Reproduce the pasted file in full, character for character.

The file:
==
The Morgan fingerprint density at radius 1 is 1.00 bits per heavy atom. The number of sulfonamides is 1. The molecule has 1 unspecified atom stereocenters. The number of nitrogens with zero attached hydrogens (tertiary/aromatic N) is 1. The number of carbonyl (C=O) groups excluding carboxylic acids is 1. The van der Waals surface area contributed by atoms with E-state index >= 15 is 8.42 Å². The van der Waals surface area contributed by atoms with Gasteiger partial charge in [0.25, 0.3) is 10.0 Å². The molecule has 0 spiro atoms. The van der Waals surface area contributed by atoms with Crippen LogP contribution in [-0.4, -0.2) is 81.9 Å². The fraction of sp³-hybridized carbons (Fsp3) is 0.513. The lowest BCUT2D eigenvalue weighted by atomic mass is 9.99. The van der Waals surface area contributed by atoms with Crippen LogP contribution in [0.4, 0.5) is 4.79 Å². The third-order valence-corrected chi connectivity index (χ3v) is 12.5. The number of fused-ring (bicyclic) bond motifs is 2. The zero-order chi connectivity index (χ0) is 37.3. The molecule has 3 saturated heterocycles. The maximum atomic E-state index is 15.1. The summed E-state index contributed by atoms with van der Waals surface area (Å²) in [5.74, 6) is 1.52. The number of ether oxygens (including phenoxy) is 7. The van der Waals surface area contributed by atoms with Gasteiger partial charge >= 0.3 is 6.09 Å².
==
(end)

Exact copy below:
The Morgan fingerprint density at radius 1 is 1.00 bits per heavy atom. The number of sulfonamides is 1. The molecule has 1 unspecified atom stereocenters. The number of nitrogens with zero attached hydrogens (tertiary/aromatic N) is 1. The number of carbonyl (C=O) groups excluding carboxylic acids is 1. The van der Waals surface area contributed by atoms with E-state index >= 15 is 8.42 Å². The van der Waals surface area contributed by atoms with Gasteiger partial charge in [0.25, 0.3) is 10.0 Å². The molecule has 0 spiro atoms. The van der Waals surface area contributed by atoms with Crippen LogP contribution in [-0.4, -0.2) is 81.9 Å². The fraction of sp³-hybridized carbons (Fsp3) is 0.513. The lowest BCUT2D eigenvalue weighted by atomic mass is 9.99. The van der Waals surface area contributed by atoms with Crippen LogP contribution in [0.4, 0.5) is 4.79 Å². The third-order valence-corrected chi connectivity index (χ3v) is 12.5. The number of fused-ring (bicyclic) bond motifs is 2. The zero-order chi connectivity index (χ0) is 37.3. The molecule has 3 saturated heterocycles. The maximum atomic E-state index is 15.1. The summed E-state index contributed by atoms with van der Waals surface area (Å²) in [5.74, 6) is 1.52. The number of ether oxygens (including phenoxy) is 7. The van der Waals surface area contributed by atoms with Gasteiger partial charge >= 0.3 is 6.09 Å².